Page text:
I. THE LOWER COURTS CORRECTLY HELD THAT THE OFFICERS APPROPRIATELY RESTRICTED PETITIONER’S UNLAWFUL RECORDING BECASUE IT VIOLATED FIRST AMENDMENT REASONABLE TIME, PLACE, AND MANNER RESTRICTIONS.
A. The First Amendment is not absolute; it is subject to reasonable time, place, and manner restrictions
Sergeant Cagney’s restriction on Petitioner’s recording was appropriate because the First Amendment does not allow an unrestricted right to gather any and all information. See Zemel v. Rusk, 381 U.S. 1, 17 (1965). In specific, the Supreme Court has recognized that the First Amendment protects the right to gather news, but this right is not equally permissible in all circumstances. Ramos v. Carbajal , 508 F. Supp. 2d 905, 917 (D.N.M. 2007) (quoting Frisby v. Schultz, 487 U.S. 474,479 (1988)). In particular, any First Amendment right of speech which may exist is subject to reasonable time, place, and manner restrictions. See, e.g., Glik v. Cunniffe, 655 F.3d 78, 84 (1st Cir. 2011); Kelly v. Borough of Carlisle, 622 F.3d 248, 262-263 (3d Cir. 2010); Smith v. City of Cumming, 212 F.3d 1332, 1333 (11th Cir. 2000) (recognizing the First Amendment right to film is not absolute, but subject to reasonable limitations).
Even when police officers are performing their duties in public places, the right to record is subject to time, place, and manner restrictions. Notably, in Glik, 655 F.3d at 84, the plaintiff alleged that his First Amendment rights were violated when he was prohibited from filming police activities on a public park. While Glik held the plaintiff had a First Amendment right to film police conduct in this particular context, the Court acknowledged that the First Amendment is nonetheless subject to reasonable time, p...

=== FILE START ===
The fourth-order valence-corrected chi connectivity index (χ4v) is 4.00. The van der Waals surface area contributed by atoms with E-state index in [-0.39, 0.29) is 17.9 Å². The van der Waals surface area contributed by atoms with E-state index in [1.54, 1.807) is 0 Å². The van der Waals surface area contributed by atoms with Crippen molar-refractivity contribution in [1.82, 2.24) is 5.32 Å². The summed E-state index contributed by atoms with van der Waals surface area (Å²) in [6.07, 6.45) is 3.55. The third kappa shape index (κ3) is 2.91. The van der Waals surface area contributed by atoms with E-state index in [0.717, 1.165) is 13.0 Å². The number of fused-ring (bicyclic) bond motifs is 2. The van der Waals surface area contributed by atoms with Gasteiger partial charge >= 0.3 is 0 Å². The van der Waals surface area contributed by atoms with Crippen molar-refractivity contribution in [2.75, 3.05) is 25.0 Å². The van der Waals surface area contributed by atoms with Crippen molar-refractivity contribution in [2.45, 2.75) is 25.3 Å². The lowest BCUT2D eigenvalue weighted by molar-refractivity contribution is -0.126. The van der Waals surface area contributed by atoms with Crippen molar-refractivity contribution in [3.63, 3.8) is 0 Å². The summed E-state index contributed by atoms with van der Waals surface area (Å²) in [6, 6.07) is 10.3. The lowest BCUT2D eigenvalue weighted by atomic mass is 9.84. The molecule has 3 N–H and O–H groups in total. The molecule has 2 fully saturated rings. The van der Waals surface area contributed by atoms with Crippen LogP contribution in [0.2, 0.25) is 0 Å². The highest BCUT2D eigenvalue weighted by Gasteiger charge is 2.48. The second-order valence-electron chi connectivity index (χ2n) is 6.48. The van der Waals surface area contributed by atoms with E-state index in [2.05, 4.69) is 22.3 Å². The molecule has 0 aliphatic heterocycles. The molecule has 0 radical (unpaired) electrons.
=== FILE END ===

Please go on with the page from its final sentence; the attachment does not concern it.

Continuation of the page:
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...Orenlas were far from the encounter, at the hood of the truck. Unlike Petitioner, Ornelas did remove herself from the situation; therefore, classified as a bystander. Furthermore, it is evident that Ornelas and Reed were from a “comfortable” remove, because the police officer had to run up to Ornelas to prevent her from recording the encounter. Id. at 208. Given that there was enough room to run, it can be assumed that she was a far enough distance from the encounter. Similarly, in Glik, the plaintiff was recording the arrest of an individual in a public park. 655 F.3d at 84. It is unquestionable that the plaintiff was a bystander because he was not the subject of the arrest and approximately ten feet away from the officer as he performed the arrest. Petitioner, on the other hand, was the suspect of the residential break-ins; therefore, he is not a mere bystander.
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